When vandalism was seen as civilizational encounter

Book Facts: A 16th Century Clash of Civilizations : The Portuguese Presence in Sri Lanka by Susantha Goonatilake. Reviewed by Prof. K.N.O.Dharmadasa

The conceptual framework of the term "Clash of Civilizations" which had been introduced earlier gained world attention after the work of the political scientist Samuel P. Huntington in 1992. In fact his view was futuristic in the sense that talking about the world-order in post- cold war atmosphere he suggested that in the future the conflicts between peoples would be clashes based on cultural differences rather than on ideological, economic interests, and the like as was in the past. Leaving aside the feasibility of this theoretical concept we note that many a conflict that came about during the years that followed the cold war period can be viewed under the rubric clash of civilizations.

Now we find a scholar projecting the concept to the past and seeing in the advent of the first Europeans in the island of Sri Lanka in the 16th century a good example of what could be called a clash of civilizations. Susantha Goonatilake sees the Portuguese advent in the Kingdom of Kotte as an "Iberian led genocidal and cultural (war)", a "temporal and spiritual conquest" (a term used by the Portuguese themselves), which was of a scale and spirit never experienced before by the people of this island. Just to give an example of what was done by the Portuguese to the civilization that existed in Sri Lanka we can quote from Diogo Do Couto, one of their own chroniclers, about what was done to the unprotected shrine at Devunuwara, which was one of the most venerated Devalayas in medieval Sri Lanka:

"Our people proceeded to enter (the city) without encountering any resistance and reaching the Pagoda broke open the gates and entered it without meeting anyone to resist them… and seeing that all was deserted Thomas De Souza delivered it all to the soldiers that they might do their duty and the first thing in which they employed themselves was to destroy the idols, of which there were more than a thousand of diverse forms , some of clay, others of wood, others of copper, many of them gilt. Having done this they demolished the whole of that infernal structure of Dagabas, destroying their vaults and cloisters, knocking them all to pieces, and then proceeded to sack the storehouses, in which they found much ivory, fine clothes, copper, pepper, sandalwood, jewels, precious stones and ornaments of the Dagabas, and of everything they took what they like, and the rest they set fire to by which the whole was consumed" (Quoted on p. 101).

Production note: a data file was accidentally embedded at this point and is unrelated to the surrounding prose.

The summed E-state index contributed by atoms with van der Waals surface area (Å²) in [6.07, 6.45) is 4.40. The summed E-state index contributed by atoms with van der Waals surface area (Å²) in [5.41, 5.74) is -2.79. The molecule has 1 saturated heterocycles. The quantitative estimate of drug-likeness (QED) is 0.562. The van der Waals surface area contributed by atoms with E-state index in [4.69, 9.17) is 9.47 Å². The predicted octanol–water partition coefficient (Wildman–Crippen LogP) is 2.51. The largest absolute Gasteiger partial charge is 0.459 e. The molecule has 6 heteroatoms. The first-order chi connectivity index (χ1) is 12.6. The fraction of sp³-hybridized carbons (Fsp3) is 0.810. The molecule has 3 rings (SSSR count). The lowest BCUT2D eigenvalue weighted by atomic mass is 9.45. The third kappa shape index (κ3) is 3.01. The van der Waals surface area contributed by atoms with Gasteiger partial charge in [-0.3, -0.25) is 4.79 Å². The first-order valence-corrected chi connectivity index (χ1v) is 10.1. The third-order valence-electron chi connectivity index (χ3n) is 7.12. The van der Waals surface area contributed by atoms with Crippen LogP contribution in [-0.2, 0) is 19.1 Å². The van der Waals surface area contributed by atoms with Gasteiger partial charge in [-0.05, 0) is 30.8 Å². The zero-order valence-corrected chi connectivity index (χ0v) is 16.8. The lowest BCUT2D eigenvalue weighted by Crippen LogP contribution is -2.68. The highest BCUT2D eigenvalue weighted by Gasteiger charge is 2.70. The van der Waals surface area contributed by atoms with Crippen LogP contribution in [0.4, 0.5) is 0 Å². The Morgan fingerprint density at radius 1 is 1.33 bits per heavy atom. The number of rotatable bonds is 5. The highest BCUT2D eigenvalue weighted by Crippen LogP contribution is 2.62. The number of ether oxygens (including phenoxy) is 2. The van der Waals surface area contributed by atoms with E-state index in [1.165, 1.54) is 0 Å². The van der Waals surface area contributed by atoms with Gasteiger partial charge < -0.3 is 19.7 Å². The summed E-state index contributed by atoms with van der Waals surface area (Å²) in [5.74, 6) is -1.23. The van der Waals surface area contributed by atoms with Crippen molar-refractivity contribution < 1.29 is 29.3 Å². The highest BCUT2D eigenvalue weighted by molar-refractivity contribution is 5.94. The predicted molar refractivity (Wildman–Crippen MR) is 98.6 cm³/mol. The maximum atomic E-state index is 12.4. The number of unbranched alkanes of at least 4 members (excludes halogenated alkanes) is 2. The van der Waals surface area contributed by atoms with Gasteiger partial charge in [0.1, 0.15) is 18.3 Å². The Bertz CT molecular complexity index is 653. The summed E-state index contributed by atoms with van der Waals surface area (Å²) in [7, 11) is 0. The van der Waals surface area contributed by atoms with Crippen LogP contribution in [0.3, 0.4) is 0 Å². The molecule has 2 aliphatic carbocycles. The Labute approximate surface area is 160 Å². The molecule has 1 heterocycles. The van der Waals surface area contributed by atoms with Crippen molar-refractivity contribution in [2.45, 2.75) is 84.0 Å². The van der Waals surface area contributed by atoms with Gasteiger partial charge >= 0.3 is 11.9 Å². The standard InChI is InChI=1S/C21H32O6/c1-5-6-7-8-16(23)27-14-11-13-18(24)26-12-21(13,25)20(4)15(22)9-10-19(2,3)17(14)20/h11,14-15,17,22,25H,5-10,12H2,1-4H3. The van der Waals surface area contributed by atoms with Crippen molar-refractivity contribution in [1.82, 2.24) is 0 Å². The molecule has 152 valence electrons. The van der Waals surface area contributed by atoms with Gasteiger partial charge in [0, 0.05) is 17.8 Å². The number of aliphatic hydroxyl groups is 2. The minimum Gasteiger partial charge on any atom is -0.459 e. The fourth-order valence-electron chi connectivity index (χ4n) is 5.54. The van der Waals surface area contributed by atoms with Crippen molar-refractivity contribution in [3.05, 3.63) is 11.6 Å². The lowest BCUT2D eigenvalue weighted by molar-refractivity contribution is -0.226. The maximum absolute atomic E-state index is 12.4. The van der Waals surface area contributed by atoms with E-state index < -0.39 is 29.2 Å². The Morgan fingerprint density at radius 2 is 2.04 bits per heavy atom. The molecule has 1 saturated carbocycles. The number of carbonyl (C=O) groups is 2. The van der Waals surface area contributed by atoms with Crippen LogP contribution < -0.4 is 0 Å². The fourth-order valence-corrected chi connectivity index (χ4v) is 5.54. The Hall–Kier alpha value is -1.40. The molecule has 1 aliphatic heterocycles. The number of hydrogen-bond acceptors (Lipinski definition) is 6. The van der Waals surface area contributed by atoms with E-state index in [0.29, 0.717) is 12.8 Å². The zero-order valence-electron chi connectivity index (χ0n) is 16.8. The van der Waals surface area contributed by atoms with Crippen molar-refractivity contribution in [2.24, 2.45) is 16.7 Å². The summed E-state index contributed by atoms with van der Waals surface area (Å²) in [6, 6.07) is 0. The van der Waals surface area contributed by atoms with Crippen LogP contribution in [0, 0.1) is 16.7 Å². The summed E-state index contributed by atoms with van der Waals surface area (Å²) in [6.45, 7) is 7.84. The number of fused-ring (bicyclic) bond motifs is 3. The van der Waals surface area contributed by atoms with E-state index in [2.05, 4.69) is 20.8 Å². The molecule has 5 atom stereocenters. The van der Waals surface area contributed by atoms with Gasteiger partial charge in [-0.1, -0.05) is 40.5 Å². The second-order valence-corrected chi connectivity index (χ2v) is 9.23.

Couto adds further that in order to subject the place to the worst sacrilege possible they slaughtered several cows within the main shrine space so that no further religious rites could be performed without extensive purification procedures.

Apart from other religious establishments such as Kelaniya and Totagamuva, the secular institution of the palace complex of Kotte was similarly looted and vandalized. The details are given by Goonetilaka (pages 72 - 73). A similar devastation was carried out in Kandy and Jaffna (pp. 105 - 14)

These gruesome accounts of fanatical vandalism, according to Goonetilake were not seen in that light by the powers that were. We know that both the Portuguese and the Spaniards (in South America) followed equally barbaric campaigns against non European peoples. "The Portuguese and the Spaniards," states Goonatilake, "as well as the Pope … justified and 'morally' underwrote the adventures and considered the enterprise as but a civilizational encounter." (p.xxviii).